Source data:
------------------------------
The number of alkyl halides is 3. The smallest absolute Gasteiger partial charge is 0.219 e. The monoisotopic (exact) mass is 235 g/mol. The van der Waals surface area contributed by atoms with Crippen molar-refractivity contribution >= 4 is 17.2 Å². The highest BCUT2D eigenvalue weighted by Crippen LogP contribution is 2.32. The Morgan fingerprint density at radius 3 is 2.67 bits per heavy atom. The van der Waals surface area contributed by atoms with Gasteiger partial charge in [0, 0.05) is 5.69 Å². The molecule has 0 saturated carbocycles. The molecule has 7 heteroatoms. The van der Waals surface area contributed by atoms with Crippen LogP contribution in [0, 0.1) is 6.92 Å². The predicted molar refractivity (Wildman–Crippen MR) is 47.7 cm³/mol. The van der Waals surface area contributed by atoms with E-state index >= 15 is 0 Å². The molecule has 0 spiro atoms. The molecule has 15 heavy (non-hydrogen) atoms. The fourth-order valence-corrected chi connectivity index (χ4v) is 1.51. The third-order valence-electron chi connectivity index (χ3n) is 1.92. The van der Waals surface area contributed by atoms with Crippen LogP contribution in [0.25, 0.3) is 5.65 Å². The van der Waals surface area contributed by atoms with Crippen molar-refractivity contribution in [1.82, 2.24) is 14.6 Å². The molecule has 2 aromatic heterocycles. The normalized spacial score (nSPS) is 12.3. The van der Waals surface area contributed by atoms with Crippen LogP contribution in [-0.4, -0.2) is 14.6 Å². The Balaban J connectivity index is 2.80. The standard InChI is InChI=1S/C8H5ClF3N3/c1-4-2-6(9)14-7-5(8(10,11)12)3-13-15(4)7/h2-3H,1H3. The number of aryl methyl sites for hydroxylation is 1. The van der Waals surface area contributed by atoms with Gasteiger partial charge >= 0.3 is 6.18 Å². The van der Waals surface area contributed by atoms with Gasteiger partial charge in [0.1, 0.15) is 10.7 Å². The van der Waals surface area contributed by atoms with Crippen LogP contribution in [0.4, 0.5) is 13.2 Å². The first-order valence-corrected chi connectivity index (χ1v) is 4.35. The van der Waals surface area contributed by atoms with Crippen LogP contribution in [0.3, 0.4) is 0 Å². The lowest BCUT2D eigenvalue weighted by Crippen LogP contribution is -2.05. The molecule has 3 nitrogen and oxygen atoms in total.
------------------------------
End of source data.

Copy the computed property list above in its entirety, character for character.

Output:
The number of alkyl halides is 3. The smallest absolute Gasteiger partial charge is 0.219 e. The monoisotopic (exact) mass is 235 g/mol. The van der Waals surface area contributed by atoms with Crippen molar-refractivity contribution >= 4 is 17.2 Å². The highest BCUT2D eigenvalue weighted by Crippen LogP contribution is 2.32. The Morgan fingerprint density at radius 3 is 2.67 bits per heavy atom. The van der Waals surface area contributed by atoms with Gasteiger partial charge in [0, 0.05) is 5.69 Å². The molecule has 0 saturated carbocycles. The molecule has 7 heteroatoms. The van der Waals surface area contributed by atoms with Crippen LogP contribution in [0, 0.1) is 6.92 Å². The predicted molar refractivity (Wildman–Crippen MR) is 47.7 cm³/mol. The van der Waals surface area contributed by atoms with E-state index >= 15 is 0 Å². The molecule has 0 spiro atoms. The molecule has 15 heavy (non-hydrogen) atoms. The fourth-order valence-corrected chi connectivity index (χ4v) is 1.51. The third-order valence-electron chi connectivity index (χ3n) is 1.92. The van der Waals surface area contributed by atoms with Crippen LogP contribution in [0.25, 0.3) is 5.65 Å². The van der Waals surface area contributed by atoms with Crippen molar-refractivity contribution in [1.82, 2.24) is 14.6 Å². The molecule has 2 aromatic heterocycles. The normalized spacial score (nSPS) is 12.3. The van der Waals surface area contributed by atoms with Crippen LogP contribution in [-0.4, -0.2) is 14.6 Å². The Balaban J connectivity index is 2.80. The standard InChI is InChI=1S/C8H5ClF3N3/c1-4-2-6(9)14-7-5(8(10,11)12)3-13-15(4)7/h2-3H,1H3. The number of aryl methyl sites for hydroxylation is 1. The van der Waals surface area contributed by atoms with Gasteiger partial charge >= 0.3 is 6.18 Å². The van der Waals surface area contributed by atoms with Gasteiger partial charge in [0.1, 0.15) is 10.7 Å². The van der Waals surface area contributed by atoms with Crippen LogP contribution in [0.4, 0.5) is 13.2 Å². The first-order valence-corrected chi connectivity index (χ1v) is 4.35. The van der Waals surface area contributed by atoms with Crippen LogP contribution in [0.3, 0.4) is 0 Å². The lowest BCUT2D eigenvalue weighted by Crippen LogP contribution is -2.05. The molecule has 3 nitrogen and oxygen atoms in total.